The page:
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Evolutionary Perspective of Cochlear Amplification and NIHL

Shofner, William P. PhD

doi: 10.1097/01.HJ.0000521763.31237.16
Hearing and Evolution

Dr. Shofner is an associate professor and AuD program coordinator in the Department of Speech and Hearing Sciences at Indiana University-Bloomington. His research and teaching interests are in the areas of comparative auditory physiology and perception.

We live in a noisy world. Modern industrialization and technologies have resulted in an acoustic environment that routinely exposes us to high-intensity sounds in various work or recreational settings. Consequently, noise-induced hearing loss (NIHL) has become a common communication disorder. It has long been known that the proximate explanation for NIHL is that exposure to intense sounds results in damage to and/or loss of hair cell stereocilia, particularly of the outer hair cells (OHCs). But evolution also provides a complementary explanation as to why humans are susceptible to NIHL.

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Evolutionary medicine is a relatively new and growing field in the basic sciences that apply the principles of Darwinian evolution to medicine and public health (Evol Applications. 2008;1[1]:28 It does not attempt to explain how evolution shapes human diseases, but rather how evolution has shaped particular human traits that are then susceptible to failure and disease. Evolutionary medicine is not about trying to improve humans as a species (i.e., not about eugenics), nor is it about attempting to change how modern medicine is practiced. Instead, the perspective is to increase our understanding of why diseases occur based on human evolutionary history (e.g., Evol Applications. 2011;4[2]:249 A more comprehensive understanding of hearing, speech, and language as a consequence of natural selection, as well as the application of evolutionary principles to communication sciences, could provide important insights into our understanding of why certain communication disorders occur.

Figure 1 illustrates the amount of basilar membrane (BM) displacement as a function of sound pressure level (i.e., input-output function) for a cochlea with stereocilia loss to OHCs (solid red line in Fig. 1). The threshold BM displacement required for a listener to detect a tone (e.g., as in pure-tone audiometry) is indicated by θ. Note that this BM input-output function is a linear function (solid red line in Fig. 1). A 20 dB increase in dB SPL results in a 100-fold (i.e., 20 dB) increase in BM displacement. This linear input-output function is indicative of a passive cochlea, in which the energy in the propagating traveling wave along the BM is lost due to the viscosity of the cochlear fluids. For the passive cochlea illustrated in this example, the BM input-output function (i) has a high threshold of approximately 50 dB SPL and (ii) a narrow dynamic range of approximately 50 dB. The red shaded area above 100 dB SPL indicates the sound levels in which noise damage is known to occur, and the blue shaded area indicates the corresponding BM displacements that are likely to increase the probability of OHC stereocilia damage. The green function indicates the possibility to increase the sensitivity of the passive cochlea. Threshold is now low at 0 dB SPL, but because the passive cochlea results in a linear BM input-output function, the dynamic range is still approximately 50 dB. The result is that BM displacements larger than 100 nm and damage to OHC stereocilia are now likely to occur at moderate sound levels.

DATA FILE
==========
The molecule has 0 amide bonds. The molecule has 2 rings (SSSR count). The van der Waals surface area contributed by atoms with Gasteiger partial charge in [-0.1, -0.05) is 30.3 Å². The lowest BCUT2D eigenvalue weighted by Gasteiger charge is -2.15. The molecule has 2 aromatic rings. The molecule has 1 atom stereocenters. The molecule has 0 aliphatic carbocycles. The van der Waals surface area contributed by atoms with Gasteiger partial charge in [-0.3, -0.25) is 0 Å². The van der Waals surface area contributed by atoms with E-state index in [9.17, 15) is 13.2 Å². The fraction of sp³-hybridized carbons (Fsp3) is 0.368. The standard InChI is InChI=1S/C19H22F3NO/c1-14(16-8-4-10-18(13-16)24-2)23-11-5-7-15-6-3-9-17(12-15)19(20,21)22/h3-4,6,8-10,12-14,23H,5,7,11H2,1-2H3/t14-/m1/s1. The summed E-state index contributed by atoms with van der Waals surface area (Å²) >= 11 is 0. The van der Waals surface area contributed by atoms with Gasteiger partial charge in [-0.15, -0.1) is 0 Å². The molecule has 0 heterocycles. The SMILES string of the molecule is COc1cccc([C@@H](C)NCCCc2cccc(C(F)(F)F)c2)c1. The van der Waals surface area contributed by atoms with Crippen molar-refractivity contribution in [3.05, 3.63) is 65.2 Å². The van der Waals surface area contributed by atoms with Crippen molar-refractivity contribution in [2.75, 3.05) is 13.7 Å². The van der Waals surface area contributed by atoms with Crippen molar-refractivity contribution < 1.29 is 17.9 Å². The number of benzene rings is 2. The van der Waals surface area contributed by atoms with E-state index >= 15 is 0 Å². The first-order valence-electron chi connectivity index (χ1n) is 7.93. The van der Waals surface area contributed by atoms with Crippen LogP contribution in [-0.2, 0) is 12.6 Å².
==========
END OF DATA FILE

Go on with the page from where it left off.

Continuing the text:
Figure 1 shows that it is not possible to have high sensitivity (i.e., low thresholds) and a wide dynamic range of hearing in a passive cochlea. Evolution has “solved” this paradox with the cochlear amplifier, an active cochlea in which energy is added to boost the BM vibration. The BM input-output function from an active cochlea is a nonlinear function (blue squares and blue line in Fig. 1). This nonlinear input-output function shows the property of amplitude compression, first described by William Rhode (J Acoust Soc Am. 1971;49[4]:1218 For an active cochlea, the BM input-output function has a low threshold of approximately 0 dB SPL and a wide dynamic range of approximately 100 dB.

Amplitude compression arises from the cochlear amplifier, and the source of the active process underlying amplification is the somatic motility of outer hair cells. First described by William Brownell, PhD, and colleagues, somatic motility or electromotility is the ability of OHCs to lengthen and shorten in response to voltage changes in the cochlea during sound stimulation (Science. 1985;227[4683]:194 These length changes are transmitted to the displacement of the BM, providing the boost in BM vibration. However, this ability is not enough; the OHCs need to “push off” of something to transmit length changes to the BM. Mice with OHCs that show somatic motility but have stereocilia that are not physically attached to the tectorial membrane (TM) exhibit passive cochleae (Neuron. 2000;28[1]:273 Thus, the cochlear amplifier requires OHCs to possess somatic motility and have their stereociliary bundles attached to the TM.

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So how did this cochlear amplifier evolve? First, it is important to note that evolution does not proceed to design specific traits; that is, evolution does not proceed with purpose. Evolution of specific traits occurs as a consequence of genetic variation due to a mutation in an organism's present gene or development of new genes. Because genes encode the information used for protein synthesis, a random mutation of a gene can potentially alter a protein, thereby changing its function and consequently changing a specific trait of an organism. If this new trait has an adaptive value (i.e., it increases survival and reproductive success of the organism), then it will be acquired by the population over generations through natural selection.